Babysitters & Nannies - Punchbowl
We have a network of trusted local carers ready to connect with you. Whether it’s one-off babysitting, nannying or before & after school care, Juggle Street is here to help.
PAY AS YOU GO or SUBSCRIBE
- Join and create your family profile for free. Once complete, you'll be able to connect with carers and other families in your area.
- Juggle Street has two payment options for parents. 1. Pay As You Go for each job post. 2. Subscribe to a plan and save!
- Juggle Street is free for carers to join. Parents pay carers in cash at the end of each job.
PRICING, PAYMENTS AND FEES
- Parents set the price they are willing to pay for each job, and post it to one or many of their local carers.
- Parents post jobs in real-time on Juggle Street. Carers then receive and apply for jobs via text message.
- Use filters to narrow your search and find the perfect carers for your kids. Check out testimonials from other local families.
SAFETY AND SECURITY
- Mobile phone verification needs to be completed before your profile is activated on Juggle Street
- Carers aged 15 to 17 years need their profile approved by a parent or guardian.
- Map location pins are only visible to other Juggle Street users and their positions are only "approximate".
- A parent's exact home address is only shared with a carer when a job is awarded.
" Hannah arrived early and immediately our girls warmed to her. She fed the girls and read stories to them. "
Abby from Botany
|City & South Sydney|
Source: ABS 31 March 2017
Punchbowl is named for a circular valley, called "the punch bowl", which is actually located in the nearby suburb of Belfield at the intersection of Coronation Parade, Georges River and Punchbowl Roads. This feature gave its name to "Punch Bowl Road" (now Punchbowl Road). In the 1830s, an inn built by George Faulkener, close to the corner of Liverpool Road, was called the Punch and Bowl. John Stephens had a property there in the 1830s and his son is mentioned in the Wells Gazetteer in 1848, "Clairville or Punchbowl, in the Parishes of St George and Bankstown, is the property of Sir Alfred Stephens". When a railway station opened on this road in 1909, three kilometres away from the 'punch bowl' itself, the surrounding suburb came to be known as Punchbowl.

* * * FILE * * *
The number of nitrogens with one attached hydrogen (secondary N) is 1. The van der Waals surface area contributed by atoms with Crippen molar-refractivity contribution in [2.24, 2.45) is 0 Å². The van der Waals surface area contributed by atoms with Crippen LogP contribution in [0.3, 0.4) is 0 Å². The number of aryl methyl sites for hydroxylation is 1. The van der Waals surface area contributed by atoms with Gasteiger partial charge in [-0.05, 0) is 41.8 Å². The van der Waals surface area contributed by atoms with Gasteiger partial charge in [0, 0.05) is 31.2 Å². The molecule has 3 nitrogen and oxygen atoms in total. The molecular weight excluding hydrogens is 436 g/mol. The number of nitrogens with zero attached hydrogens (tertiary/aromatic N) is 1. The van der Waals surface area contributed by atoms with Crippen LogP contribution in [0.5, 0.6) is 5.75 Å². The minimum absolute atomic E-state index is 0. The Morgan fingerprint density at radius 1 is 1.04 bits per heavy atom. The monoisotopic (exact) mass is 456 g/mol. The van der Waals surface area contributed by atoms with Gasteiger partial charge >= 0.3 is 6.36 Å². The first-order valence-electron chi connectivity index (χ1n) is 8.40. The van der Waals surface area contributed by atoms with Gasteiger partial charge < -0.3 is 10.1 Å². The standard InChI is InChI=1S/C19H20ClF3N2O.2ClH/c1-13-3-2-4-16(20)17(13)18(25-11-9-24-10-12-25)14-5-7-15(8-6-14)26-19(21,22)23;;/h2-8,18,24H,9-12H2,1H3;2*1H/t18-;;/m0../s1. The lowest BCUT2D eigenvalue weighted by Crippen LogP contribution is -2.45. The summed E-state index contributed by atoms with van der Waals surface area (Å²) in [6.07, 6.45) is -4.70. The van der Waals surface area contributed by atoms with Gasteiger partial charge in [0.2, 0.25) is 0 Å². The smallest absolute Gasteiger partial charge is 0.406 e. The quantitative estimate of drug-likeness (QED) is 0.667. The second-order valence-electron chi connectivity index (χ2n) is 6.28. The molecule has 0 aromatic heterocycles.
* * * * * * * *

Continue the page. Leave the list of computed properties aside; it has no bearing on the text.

In the 1920s and 1930s, Punchbowl was a higher-class suburb, with a number of popular theatres that were closed down or demolished thirty years later. The Punchbowl Astoria opened on 17 July 1935 with seating for 915 persons. The final programme was shown on Wednesday 4 February 1959. The Astoria was eventually gutted and refitted as a three-storey office building. The Punchbowl Regent was situated on the corner of The Boulevarde and Matthews Street. Operated by Enterprise Theatres Ltd, the Regent opened on Saturday 24 May 1923, showing The White Rose. It was a large cinema with seating for 1,287 patrons. The last programme was shown on Wednesday 4 February 1959. The Regent was demolished in August 1964 and replaced by a block of shops.